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Philip Morris, Inc. v. Reilly

Citation. 312 F.3d 24 (1st Cir. Mass. 2002)
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Brief Fact Summary.

Tobacco companies sued the state of Massachusetts under the Takings Clause of the Fifth Amendment after being required to provide their ingredients list to all tobacco products sold within the state.

Synopsis of Rule of Law.

A regulation depriving someone of intellectual property is considered a taking under the Fifth Amendment.


Massachusetts required tobacco companies to give their ingredient lists to the state for all products sold within the state. The tobacco companies sued claiming that disclosing their ingredient lists was an unconstitutional taking of their trade secrets. The trial court granted judgment in favor of the tobacco companies and the appeals court reversed. The appellate court then agreed to rehear the case.


Whether a regulation depriving someone of intellectual property is considered a taking under the Fifth Amendment?


Yes. The judgment of the trial court is affirmed. A regulatory taking exists because tobacco companies have made significant investments to protect their trade secrets and if their trade secrets are disclosed, it would have a negative impact on their brand. Similarly, it is not clear whether the disclosure of the ingredient list would promote public health. Because there is no just compensation, the government violates the Takings Clause.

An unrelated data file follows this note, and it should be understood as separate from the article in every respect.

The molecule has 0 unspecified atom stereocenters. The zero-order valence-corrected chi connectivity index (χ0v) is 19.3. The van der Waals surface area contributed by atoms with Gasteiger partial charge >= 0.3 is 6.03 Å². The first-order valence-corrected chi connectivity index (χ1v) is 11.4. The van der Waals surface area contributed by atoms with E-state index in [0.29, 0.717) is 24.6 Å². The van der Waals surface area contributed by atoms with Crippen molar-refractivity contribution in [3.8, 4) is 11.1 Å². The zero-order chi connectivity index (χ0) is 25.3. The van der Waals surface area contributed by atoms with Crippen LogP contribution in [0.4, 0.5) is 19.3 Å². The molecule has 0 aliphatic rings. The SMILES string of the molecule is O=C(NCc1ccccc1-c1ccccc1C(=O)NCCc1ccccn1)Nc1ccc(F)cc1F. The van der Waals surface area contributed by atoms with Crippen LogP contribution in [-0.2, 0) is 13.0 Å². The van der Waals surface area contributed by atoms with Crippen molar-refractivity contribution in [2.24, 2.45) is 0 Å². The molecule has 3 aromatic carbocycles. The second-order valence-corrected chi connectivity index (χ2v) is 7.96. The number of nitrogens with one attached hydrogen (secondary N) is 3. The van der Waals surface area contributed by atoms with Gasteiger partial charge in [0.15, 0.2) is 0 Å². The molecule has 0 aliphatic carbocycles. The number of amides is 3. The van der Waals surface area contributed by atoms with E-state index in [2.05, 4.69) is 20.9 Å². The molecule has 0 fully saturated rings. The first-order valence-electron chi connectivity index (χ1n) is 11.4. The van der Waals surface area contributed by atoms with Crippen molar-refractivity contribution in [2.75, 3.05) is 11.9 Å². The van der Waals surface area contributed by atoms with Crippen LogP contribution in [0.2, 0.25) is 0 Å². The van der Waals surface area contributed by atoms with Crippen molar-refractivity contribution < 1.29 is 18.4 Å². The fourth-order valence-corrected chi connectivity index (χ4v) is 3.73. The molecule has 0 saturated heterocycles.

(Lipez, J.) The regulation is not inherently unconstitutional and must be determined on a case-by-case basis because the regulation only state that it may disclose some of the ingredients lists.


(Selya, J.) Intellectual property should be treated as real property. As such, if courts apply a per se rule to real property, courts should apply a per se rule to intellectual property.


In order for a taking to be constitutional under the Fifth Amendment, the tobacco companies must receive just compensation. To determine whether a regulatory taking has occurred, the court must determine: (1) The economic impact of the regulation, (2) whether the actions of the government interferes with reasonable expectations of the company’s investments, and (3) the character of the government’s actions.

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